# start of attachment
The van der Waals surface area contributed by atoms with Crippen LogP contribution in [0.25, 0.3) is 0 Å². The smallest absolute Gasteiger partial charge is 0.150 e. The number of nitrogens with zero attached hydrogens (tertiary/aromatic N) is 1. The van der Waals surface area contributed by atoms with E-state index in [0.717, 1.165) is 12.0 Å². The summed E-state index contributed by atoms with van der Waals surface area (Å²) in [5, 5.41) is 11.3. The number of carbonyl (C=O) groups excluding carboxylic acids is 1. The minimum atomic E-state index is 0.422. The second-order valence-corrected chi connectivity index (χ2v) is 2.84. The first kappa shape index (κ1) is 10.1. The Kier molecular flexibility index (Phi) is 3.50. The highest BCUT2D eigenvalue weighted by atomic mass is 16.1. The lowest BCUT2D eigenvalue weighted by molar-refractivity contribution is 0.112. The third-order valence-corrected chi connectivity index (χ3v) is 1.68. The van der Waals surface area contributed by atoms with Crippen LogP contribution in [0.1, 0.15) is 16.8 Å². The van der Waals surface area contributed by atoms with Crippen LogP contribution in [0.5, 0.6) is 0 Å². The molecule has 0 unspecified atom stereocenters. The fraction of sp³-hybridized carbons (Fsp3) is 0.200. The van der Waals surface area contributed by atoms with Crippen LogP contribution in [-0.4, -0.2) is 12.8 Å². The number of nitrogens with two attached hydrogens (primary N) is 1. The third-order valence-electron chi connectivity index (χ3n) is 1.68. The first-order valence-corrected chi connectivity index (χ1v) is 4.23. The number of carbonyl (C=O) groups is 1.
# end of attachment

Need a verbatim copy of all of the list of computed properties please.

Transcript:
The van der Waals surface area contributed by atoms with Crippen LogP contribution in [0.25, 0.3) is 0 Å². The smallest absolute Gasteiger partial charge is 0.150 e. The number of nitrogens with zero attached hydrogens (tertiary/aromatic N) is 1. The van der Waals surface area contributed by atoms with E-state index in [0.717, 1.165) is 12.0 Å². The summed E-state index contributed by atoms with van der Waals surface area (Å²) in [5, 5.41) is 11.3. The number of carbonyl (C=O) groups excluding carboxylic acids is 1. The minimum atomic E-state index is 0.422. The second-order valence-corrected chi connectivity index (χ2v) is 2.84. The first kappa shape index (κ1) is 10.1. The Kier molecular flexibility index (Phi) is 3.50. The highest BCUT2D eigenvalue weighted by atomic mass is 16.1. The lowest BCUT2D eigenvalue weighted by molar-refractivity contribution is 0.112. The third-order valence-corrected chi connectivity index (χ3v) is 1.68. The van der Waals surface area contributed by atoms with Crippen LogP contribution in [0.1, 0.15) is 16.8 Å². The van der Waals surface area contributed by atoms with Crippen LogP contribution in [0.5, 0.6) is 0 Å². The molecule has 0 unspecified atom stereocenters. The fraction of sp³-hybridized carbons (Fsp3) is 0.200. The van der Waals surface area contributed by atoms with Crippen LogP contribution in [-0.4, -0.2) is 12.8 Å². The number of nitrogens with two attached hydrogens (primary N) is 1. The third-order valence-electron chi connectivity index (χ3n) is 1.68. The first-order valence-corrected chi connectivity index (χ1v) is 4.23. The number of carbonyl (C=O) groups is 1.